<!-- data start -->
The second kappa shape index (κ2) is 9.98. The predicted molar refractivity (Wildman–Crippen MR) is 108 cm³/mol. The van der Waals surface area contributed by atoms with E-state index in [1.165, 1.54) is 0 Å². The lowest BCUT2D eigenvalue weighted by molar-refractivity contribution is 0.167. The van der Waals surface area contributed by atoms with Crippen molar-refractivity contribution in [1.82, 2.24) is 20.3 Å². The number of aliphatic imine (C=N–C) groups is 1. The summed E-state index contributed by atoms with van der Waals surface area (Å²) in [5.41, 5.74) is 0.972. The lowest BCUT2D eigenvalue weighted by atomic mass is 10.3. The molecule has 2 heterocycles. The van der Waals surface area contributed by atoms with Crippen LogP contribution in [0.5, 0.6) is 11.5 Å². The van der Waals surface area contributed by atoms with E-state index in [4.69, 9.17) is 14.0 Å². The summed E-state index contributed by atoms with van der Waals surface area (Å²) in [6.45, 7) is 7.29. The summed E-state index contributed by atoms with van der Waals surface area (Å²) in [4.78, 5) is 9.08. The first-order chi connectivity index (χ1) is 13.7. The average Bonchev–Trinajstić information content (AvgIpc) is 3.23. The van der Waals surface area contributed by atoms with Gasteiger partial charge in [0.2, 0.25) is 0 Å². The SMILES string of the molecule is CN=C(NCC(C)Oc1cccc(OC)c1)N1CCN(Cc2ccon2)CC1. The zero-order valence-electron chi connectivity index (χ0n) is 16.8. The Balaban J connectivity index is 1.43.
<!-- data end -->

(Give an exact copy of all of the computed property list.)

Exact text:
The second kappa shape index (κ2) is 9.98. The predicted molar refractivity (Wildman–Crippen MR) is 108 cm³/mol. The van der Waals surface area contributed by atoms with E-state index in [1.165, 1.54) is 0 Å². The lowest BCUT2D eigenvalue weighted by molar-refractivity contribution is 0.167. The van der Waals surface area contributed by atoms with Crippen molar-refractivity contribution in [1.82, 2.24) is 20.3 Å². The number of aliphatic imine (C=N–C) groups is 1. The summed E-state index contributed by atoms with van der Waals surface area (Å²) in [5.41, 5.74) is 0.972. The lowest BCUT2D eigenvalue weighted by atomic mass is 10.3. The molecule has 2 heterocycles. The van der Waals surface area contributed by atoms with Crippen LogP contribution in [0.5, 0.6) is 11.5 Å². The van der Waals surface area contributed by atoms with E-state index in [4.69, 9.17) is 14.0 Å². The summed E-state index contributed by atoms with van der Waals surface area (Å²) in [6.45, 7) is 7.29. The summed E-state index contributed by atoms with van der Waals surface area (Å²) in [4.78, 5) is 9.08. The first-order chi connectivity index (χ1) is 13.7. The average Bonchev–Trinajstić information content (AvgIpc) is 3.23. The van der Waals surface area contributed by atoms with Gasteiger partial charge in [0.2, 0.25) is 0 Å². The SMILES string of the molecule is CN=C(NCC(C)Oc1cccc(OC)c1)N1CCN(Cc2ccon2)CC1. The zero-order valence-electron chi connectivity index (χ0n) is 16.8. The Balaban J connectivity index is 1.43.